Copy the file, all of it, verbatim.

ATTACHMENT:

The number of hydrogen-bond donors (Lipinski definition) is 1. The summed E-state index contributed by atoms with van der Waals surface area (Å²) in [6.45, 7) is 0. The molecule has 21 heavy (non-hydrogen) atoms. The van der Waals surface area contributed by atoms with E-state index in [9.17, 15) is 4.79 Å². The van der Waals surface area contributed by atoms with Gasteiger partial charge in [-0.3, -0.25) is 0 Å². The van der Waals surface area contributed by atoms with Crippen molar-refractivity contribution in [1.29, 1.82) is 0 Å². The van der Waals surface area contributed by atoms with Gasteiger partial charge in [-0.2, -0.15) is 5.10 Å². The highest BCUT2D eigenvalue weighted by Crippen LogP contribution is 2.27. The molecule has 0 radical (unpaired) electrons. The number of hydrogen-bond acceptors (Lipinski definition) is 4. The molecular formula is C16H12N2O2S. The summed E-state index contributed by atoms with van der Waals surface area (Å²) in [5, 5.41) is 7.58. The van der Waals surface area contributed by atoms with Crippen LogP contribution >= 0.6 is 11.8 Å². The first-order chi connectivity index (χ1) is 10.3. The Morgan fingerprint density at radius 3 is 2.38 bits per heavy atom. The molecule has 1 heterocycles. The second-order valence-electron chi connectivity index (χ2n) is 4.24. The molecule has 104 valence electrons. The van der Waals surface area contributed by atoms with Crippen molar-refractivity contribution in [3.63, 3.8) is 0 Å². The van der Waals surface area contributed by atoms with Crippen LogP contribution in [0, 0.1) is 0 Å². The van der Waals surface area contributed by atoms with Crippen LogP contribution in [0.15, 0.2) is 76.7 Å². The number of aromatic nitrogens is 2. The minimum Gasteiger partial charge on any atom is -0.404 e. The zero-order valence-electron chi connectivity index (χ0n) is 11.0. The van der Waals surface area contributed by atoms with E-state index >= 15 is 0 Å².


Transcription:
The number of hydrogen-bond donors (Lipinski definition) is 1. The summed E-state index contributed by atoms with van der Waals surface area (Å²) in [6.45, 7) is 0. The molecule has 21 heavy (non-hydrogen) atoms. The van der Waals surface area contributed by atoms with E-state index in [9.17, 15) is 4.79 Å². The van der Waals surface area contributed by atoms with Gasteiger partial charge in [-0.3, -0.25) is 0 Å². The van der Waals surface area contributed by atoms with Crippen molar-refractivity contribution in [1.29, 1.82) is 0 Å². The van der Waals surface area contributed by atoms with Gasteiger partial charge in [-0.2, -0.15) is 5.10 Å². The highest BCUT2D eigenvalue weighted by Crippen LogP contribution is 2.27. The molecule has 0 radical (unpaired) electrons. The number of hydrogen-bond acceptors (Lipinski definition) is 4. The molecular formula is C16H12N2O2S. The summed E-state index contributed by atoms with van der Waals surface area (Å²) in [5, 5.41) is 7.58. The van der Waals surface area contributed by atoms with Crippen LogP contribution >= 0.6 is 11.8 Å². The first-order chi connectivity index (χ1) is 10.3. The Morgan fingerprint density at radius 3 is 2.38 bits per heavy atom. The molecule has 1 heterocycles. The second-order valence-electron chi connectivity index (χ2n) is 4.24. The molecule has 104 valence electrons. The van der Waals surface area contributed by atoms with Crippen molar-refractivity contribution in [3.63, 3.8) is 0 Å². The van der Waals surface area contributed by atoms with Crippen LogP contribution in [0, 0.1) is 0 Å². The van der Waals surface area contributed by atoms with Crippen LogP contribution in [0.15, 0.2) is 76.7 Å². The number of aromatic nitrogens is 2. The minimum Gasteiger partial charge on any atom is -0.404 e. The zero-order valence-electron chi connectivity index (χ0n) is 11.0. The van der Waals surface area contributed by atoms with E-state index >= 15 is 0 Å².